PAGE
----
Text: 1 Kings 19:1-4,8-10
Statement of Worship
Good morning to the highways and the byways, the dirt roads and the cul-de-sacs, the way over yonder and the right next doors, wherever you have come from, you are welcome here.
This morning, we are honored to host Dr. Ekaputra Tupamahu. Dr. Tupamahu is an assistant professor of New Testament at Portland Seminary and George Fox University. A native Indonesian, he earned a master’s degree and an MDiv from Asia Pacific Theological Seminary, and master’s degrees from the Claremont School of Theology and Ph. D. from Vanderbilt University. Dr. Tupamahu has a broad range of academic interests, including the politics of language, race/ethnic theory, postcolonial studies, immigration studies, critical study of religion, and global Christianity (particularly Pentecostal/Charismatic movement). All these interests inform and influence the way he approaches the texts of the New Testament and the history of early Christian movement(s). I know Eka also as friend and comrade, and his life challenges me to be more open, more understanding, more compassionate.
Much of Dr. Tupamahu’s work centers around the place of language and the importance of that language as a signifier of identity and culture. Particularly his reading of New Testament underscores that living and existing in a multilingual society leads people to think and rethink themselves and their collective identity as people of faith. This is an important reminder as we reflect on why we gather weekly at the elven o’clock hour. We are not a group that gives idle talk to an ego-driven and distant deity, but a community that creates its values based on the divine presence found in all living creatures. Our time emphasizes the attributes and characteristics that bring worth to this place, to this life, and to this world. It is not stagnant, but, as we say, is ever becoming, and it causes us to think and rethink, say and re-say, move and move again in order to be a vibrant people creating a justice-centered, love-abounding, and peace-filled world. Eka, thank you for being among us and sharing your talents and gifts. We hope that this place, because of our lives together, will always be a place where we can all be transformed.
Would you please rise as you are able and join me in the morning contemplation and call to worship.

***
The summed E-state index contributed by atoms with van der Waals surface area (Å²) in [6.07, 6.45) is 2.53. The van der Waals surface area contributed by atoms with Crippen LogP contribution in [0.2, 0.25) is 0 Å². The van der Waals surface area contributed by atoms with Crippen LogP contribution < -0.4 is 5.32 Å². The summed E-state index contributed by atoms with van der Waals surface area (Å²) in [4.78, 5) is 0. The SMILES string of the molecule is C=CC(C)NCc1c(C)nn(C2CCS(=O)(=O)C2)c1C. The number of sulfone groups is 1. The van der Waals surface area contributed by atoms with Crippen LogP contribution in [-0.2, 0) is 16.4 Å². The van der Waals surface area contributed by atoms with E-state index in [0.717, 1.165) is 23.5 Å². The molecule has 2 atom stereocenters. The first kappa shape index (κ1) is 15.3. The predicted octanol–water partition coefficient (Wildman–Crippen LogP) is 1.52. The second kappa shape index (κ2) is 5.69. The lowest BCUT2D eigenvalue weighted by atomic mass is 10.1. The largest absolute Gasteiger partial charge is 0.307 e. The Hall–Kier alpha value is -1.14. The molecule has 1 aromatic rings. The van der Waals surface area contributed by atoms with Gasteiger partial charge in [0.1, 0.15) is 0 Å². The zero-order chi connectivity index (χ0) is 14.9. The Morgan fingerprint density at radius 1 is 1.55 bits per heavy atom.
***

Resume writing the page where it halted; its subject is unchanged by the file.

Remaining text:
Recently, I had a birthday, and I am now of a certain age where I can make a rather judicious pronouncement: I have seen this before. The phrase is quite useful as it quells the overt excitement often found in younger people displaying their fashionable goods as if they were treasures that had been newly recovered from the ocean’s floor. “Look at my neon yellow sweatshirt with blue geometrical shapes, isn’t it cool?” “Yes, yes, yes. I have seen this before, “ I reply while having mild nostalgia for 1983. “Ooooooh, I love how high waisted these jeans are—awesome!” My nostalgia for the 80s slumps into a disdain for the early 90s as a I sigh, “Yes, I have seen this before.” From the resurgence of vinyl records to the revival of the wristwatch, I can summarize their newly found place in society with, “Well, I have seen this before.”
This phrase is also useful beyond the realm of sartorial choices. On June 14th I read the following CNN Headline, “Tennessee Preacher-Cop Calls For Execution of LGBTQ People.” Grayson Fritts, a Baptist minister in Knoxville, called members of the LGBTQIA+ community, “sodomites,” “freaks,” and “filthy animals,” single-handedly stripping a group of people of their humanity with the quick onslaught of words. Citing Leviticus, Fritts continued his diatribe and demanded queer people be subject to federal trials and state executions solely based upon their gender identity and sexual orientation. In a fail swoop, Fritts bastardized the freedom of the church from the state, a belief held dearly by Baptists; he denied the inherent responsibility found within those Baptist traits of Biblical freedom and the priesthood of all believers; and he compromised the integrity of a justice system designed to protect all people. When faced with criticism, Fritts unapologetically returned to the pulpit the following Sunday with more incendiary speech. Less stunned than sickened, I looked over at Charles and uttered, “Well, I have seen this before.” [Read more…]